The fashion photographs of Terence Donovan.
As Terence Donovan’s game-changing fashion photographs are brought together in a book for the first time, Grace Coddington and Robin Muir pay tribute to his enduring influence.
One rainy afternoon, as a star-struck young model at the very beginning of my career, portfolio in hand, I walked into Terence Donovan’s small studio in Yeoman’s Row, a stone’s throw from Harrods.
I had tramped my way all over London, visiting photographer after photographer, ever hopeful. It was 1959. There, sitting at his desk with piles of contact sheets in front of him, was Donovan, a giant of a man with an equally giant presence.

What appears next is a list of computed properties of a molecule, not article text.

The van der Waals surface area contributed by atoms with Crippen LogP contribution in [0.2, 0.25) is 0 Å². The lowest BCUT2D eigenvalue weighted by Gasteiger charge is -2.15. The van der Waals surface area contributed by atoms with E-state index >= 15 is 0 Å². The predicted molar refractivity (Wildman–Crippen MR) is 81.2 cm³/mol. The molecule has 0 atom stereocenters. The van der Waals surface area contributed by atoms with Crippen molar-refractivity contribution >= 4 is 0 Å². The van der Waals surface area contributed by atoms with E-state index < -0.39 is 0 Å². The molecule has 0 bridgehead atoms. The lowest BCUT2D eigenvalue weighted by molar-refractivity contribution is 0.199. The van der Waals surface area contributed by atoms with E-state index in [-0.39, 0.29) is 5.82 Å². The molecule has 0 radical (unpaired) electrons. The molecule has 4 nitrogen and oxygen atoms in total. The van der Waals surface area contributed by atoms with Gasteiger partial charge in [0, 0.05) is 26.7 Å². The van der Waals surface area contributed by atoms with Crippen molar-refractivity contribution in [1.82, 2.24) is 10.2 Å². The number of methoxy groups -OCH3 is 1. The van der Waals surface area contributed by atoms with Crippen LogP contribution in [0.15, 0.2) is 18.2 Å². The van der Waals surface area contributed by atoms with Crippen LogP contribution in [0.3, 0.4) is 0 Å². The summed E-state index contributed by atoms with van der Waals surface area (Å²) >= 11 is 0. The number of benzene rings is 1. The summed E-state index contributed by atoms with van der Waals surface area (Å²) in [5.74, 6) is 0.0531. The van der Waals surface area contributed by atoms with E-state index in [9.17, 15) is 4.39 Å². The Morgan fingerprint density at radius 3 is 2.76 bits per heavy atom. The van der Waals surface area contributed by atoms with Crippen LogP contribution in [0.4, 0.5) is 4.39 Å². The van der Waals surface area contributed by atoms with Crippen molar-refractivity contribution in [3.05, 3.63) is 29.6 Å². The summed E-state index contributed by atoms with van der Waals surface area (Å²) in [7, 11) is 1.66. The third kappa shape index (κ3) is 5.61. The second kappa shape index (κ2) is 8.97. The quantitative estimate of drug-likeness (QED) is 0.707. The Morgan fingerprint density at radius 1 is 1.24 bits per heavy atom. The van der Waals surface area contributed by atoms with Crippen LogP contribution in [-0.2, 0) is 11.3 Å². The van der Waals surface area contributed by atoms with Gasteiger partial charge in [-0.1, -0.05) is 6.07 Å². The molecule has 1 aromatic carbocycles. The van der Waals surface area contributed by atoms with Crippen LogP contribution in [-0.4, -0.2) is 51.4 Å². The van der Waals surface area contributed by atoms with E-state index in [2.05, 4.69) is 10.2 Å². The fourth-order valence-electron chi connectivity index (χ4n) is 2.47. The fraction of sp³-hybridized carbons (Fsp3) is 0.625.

He was a key part of that English movement in fashion photography in the 1960s and, together with Bailey and Duffy, a photographer one simply had to work with if one’s career were to mean anything. He represented everything that was changing in the world of fashion; his eye was altering the way the world perceived women.
Gone was the haughty, stylised lady of the 1950s who led the impossibly glamorous life of the rich and famous. Enter someone young and touchable, someone who was part of the world in which you lived and someone you wanted to be.